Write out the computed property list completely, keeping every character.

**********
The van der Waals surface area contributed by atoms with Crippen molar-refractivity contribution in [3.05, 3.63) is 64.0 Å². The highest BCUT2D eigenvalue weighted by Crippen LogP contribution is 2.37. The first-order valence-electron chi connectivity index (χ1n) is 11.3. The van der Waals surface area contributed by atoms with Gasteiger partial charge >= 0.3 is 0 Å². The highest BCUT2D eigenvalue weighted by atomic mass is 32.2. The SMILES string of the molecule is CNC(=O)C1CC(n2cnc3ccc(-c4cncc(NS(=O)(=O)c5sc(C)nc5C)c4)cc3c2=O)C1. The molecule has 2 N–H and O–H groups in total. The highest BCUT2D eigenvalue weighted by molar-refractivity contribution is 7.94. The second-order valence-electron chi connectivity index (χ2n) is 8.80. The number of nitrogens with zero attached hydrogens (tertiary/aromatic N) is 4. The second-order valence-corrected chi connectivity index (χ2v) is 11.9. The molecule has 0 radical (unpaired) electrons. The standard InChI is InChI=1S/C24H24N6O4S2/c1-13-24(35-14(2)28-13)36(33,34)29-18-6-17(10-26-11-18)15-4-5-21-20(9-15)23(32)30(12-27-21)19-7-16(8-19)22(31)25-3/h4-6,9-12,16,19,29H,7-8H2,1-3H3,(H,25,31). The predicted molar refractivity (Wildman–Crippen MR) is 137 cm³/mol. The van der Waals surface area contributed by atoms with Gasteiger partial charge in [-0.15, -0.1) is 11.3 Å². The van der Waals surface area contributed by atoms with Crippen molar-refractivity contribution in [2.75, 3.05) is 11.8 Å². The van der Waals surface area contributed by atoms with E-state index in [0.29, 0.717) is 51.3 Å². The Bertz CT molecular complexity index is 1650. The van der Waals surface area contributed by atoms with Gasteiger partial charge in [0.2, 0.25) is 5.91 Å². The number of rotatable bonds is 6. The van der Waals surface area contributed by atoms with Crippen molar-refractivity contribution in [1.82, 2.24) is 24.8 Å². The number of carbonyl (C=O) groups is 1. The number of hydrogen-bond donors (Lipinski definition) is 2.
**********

The van der Waals surface area contributed by atoms with Crippen molar-refractivity contribution in [3.05, 3.63) is 64.0 Å². The highest BCUT2D eigenvalue weighted by Crippen LogP contribution is 2.37. The first-order valence-electron chi connectivity index (χ1n) is 11.3. The van der Waals surface area contributed by atoms with Gasteiger partial charge >= 0.3 is 0 Å². The highest BCUT2D eigenvalue weighted by atomic mass is 32.2. The SMILES string of the molecule is CNC(=O)C1CC(n2cnc3ccc(-c4cncc(NS(=O)(=O)c5sc(C)nc5C)c4)cc3c2=O)C1. The molecule has 2 N–H and O–H groups in total. The highest BCUT2D eigenvalue weighted by molar-refractivity contribution is 7.94. The second-order valence-electron chi connectivity index (χ2n) is 8.80. The number of nitrogens with zero attached hydrogens (tertiary/aromatic N) is 4. The second-order valence-corrected chi connectivity index (χ2v) is 11.9. The molecule has 0 radical (unpaired) electrons. The standard InChI is InChI=1S/C24H24N6O4S2/c1-13-24(35-14(2)28-13)36(33,34)29-18-6-17(10-26-11-18)15-4-5-21-20(9-15)23(32)30(12-27-21)19-7-16(8-19)22(31)25-3/h4-6,9-12,16,19,29H,7-8H2,1-3H3,(H,25,31). The predicted molar refractivity (Wildman–Crippen MR) is 137 cm³/mol. The van der Waals surface area contributed by atoms with Gasteiger partial charge in [-0.15, -0.1) is 11.3 Å². The van der Waals surface area contributed by atoms with Crippen molar-refractivity contribution in [2.75, 3.05) is 11.8 Å². The van der Waals surface area contributed by atoms with E-state index in [0.29, 0.717) is 51.3 Å². The Bertz CT molecular complexity index is 1650. The van der Waals surface area contributed by atoms with Gasteiger partial charge in [0.2, 0.25) is 5.91 Å². The number of rotatable bonds is 6. The van der Waals surface area contributed by atoms with Crippen molar-refractivity contribution in [1.82, 2.24) is 24.8 Å². The number of carbonyl (C=O) groups is 1. The number of hydrogen-bond donors (Lipinski definition) is 2.